I think one of mine would be that depersonalization has caused me to act in seemingly bizarre ways but they are not a product of my personality.  They are a product of circumstance.  Of trying something new.  I'm not crazy.  I'm not incapable of loving.  It's not that I don't know who I am.  It's the fact that I'm detached from my ability to feel sometimes, making it hard to do these things.  I abhor having a disorder that requires metaphors to explain.  I'm not ashamed to talk about having depersonalization.  I just detest being misunderstood and most the time, it hurts more to be misunderstood after opening my mouth than before.  

 

Sometimes I look bipolar because when I actually get a chance to feel real, I really REALLY embrace it because I know how fleeting it can be.  It's not that I'm incapable of emotionally regulating.  It's that I don't know the next chance I will get to feel anything so I go all in.  It's a choice.  

 

Out of body experiences are not the thrill you are thinking they would be when you are trying to have sex, in a job interview, studying for an exam, trying to hold a conversation, or pretty much most of life's essential components.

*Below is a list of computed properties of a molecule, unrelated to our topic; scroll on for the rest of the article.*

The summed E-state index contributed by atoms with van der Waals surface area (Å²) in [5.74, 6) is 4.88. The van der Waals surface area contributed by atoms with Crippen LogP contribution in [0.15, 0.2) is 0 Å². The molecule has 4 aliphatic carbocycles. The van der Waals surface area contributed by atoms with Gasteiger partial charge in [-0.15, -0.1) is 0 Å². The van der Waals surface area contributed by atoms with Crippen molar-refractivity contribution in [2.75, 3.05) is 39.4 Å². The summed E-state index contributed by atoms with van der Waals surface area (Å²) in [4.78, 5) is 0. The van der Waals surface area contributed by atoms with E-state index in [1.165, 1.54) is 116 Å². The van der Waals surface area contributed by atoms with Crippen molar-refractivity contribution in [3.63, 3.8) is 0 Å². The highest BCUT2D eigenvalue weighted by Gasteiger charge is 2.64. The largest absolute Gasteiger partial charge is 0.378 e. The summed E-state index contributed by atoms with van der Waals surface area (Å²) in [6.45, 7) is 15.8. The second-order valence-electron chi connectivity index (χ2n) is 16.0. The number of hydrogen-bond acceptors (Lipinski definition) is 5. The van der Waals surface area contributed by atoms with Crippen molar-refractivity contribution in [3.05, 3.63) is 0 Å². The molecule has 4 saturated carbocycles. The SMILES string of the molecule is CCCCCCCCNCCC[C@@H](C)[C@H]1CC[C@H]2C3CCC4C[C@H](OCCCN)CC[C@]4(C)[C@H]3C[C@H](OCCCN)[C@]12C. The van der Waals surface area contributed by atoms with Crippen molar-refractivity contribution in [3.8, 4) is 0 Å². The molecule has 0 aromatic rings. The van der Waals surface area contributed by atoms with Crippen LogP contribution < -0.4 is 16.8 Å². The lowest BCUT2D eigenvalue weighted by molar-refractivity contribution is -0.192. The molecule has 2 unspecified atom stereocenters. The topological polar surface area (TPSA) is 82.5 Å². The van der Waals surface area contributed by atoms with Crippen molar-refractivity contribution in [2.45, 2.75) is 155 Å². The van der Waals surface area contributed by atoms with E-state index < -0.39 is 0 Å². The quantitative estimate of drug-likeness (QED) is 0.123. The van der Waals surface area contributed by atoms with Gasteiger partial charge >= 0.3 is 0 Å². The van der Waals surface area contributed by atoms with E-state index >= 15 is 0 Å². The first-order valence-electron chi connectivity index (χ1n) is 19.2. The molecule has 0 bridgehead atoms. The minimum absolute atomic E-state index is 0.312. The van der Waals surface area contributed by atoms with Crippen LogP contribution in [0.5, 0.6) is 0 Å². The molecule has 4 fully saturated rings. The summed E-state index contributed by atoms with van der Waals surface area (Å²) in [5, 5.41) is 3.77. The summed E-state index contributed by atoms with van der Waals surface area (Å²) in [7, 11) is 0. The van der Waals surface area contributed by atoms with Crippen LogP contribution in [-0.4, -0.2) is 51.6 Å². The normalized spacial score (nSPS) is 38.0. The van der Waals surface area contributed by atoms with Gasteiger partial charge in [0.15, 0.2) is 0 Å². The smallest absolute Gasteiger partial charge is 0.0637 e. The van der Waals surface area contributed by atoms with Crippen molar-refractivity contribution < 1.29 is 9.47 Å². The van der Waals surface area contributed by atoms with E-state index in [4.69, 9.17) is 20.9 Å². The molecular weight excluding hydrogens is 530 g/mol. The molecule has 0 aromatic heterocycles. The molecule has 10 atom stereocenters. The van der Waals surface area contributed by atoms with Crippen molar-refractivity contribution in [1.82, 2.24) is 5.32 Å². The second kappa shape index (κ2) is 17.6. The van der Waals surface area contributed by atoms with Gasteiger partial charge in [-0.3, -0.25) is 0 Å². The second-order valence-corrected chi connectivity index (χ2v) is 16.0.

Trust my non-biased input.  On days when I feel like I don't have an ego, it would be nice to be granted the satisfaction of knowing I have this ability at the very least. 

 

I don't have low self-esteem.  Some days I will wake up and feel like I don't have a body and I don't remember any of the thoughts I have about anything and so everyday is kind of like starting over and remembering.  Similar to Drew Barrymore in Fifty First Dates.  I know who I am but sometimes the connection in my brain gets severed and I need a few hours to reconnect.  

 

I'm not afraid to love you.  I'm afraid of my inability to feel love for you.  So if sometimes I'm distant, it's only because I am disconnected from my emotions and it's disorienting, confusing, and devastating to be around people I love when I can't remember what it feels like.  

 

I am in a constant state of fight or flight but that doesn't mean I'm anxious.  That also doesn't mean I have a problem with anxiety.  I have a problem with how my body and mind convert anxiety into a defense mechanism.  Everybody feels anxiety sometimes.  The difference between us is that when I get anxious, every system in my brain shuts down, rendering me unable to even feel anxiety.  And sometimes, in my calmest and happiest states I feel depersonalized.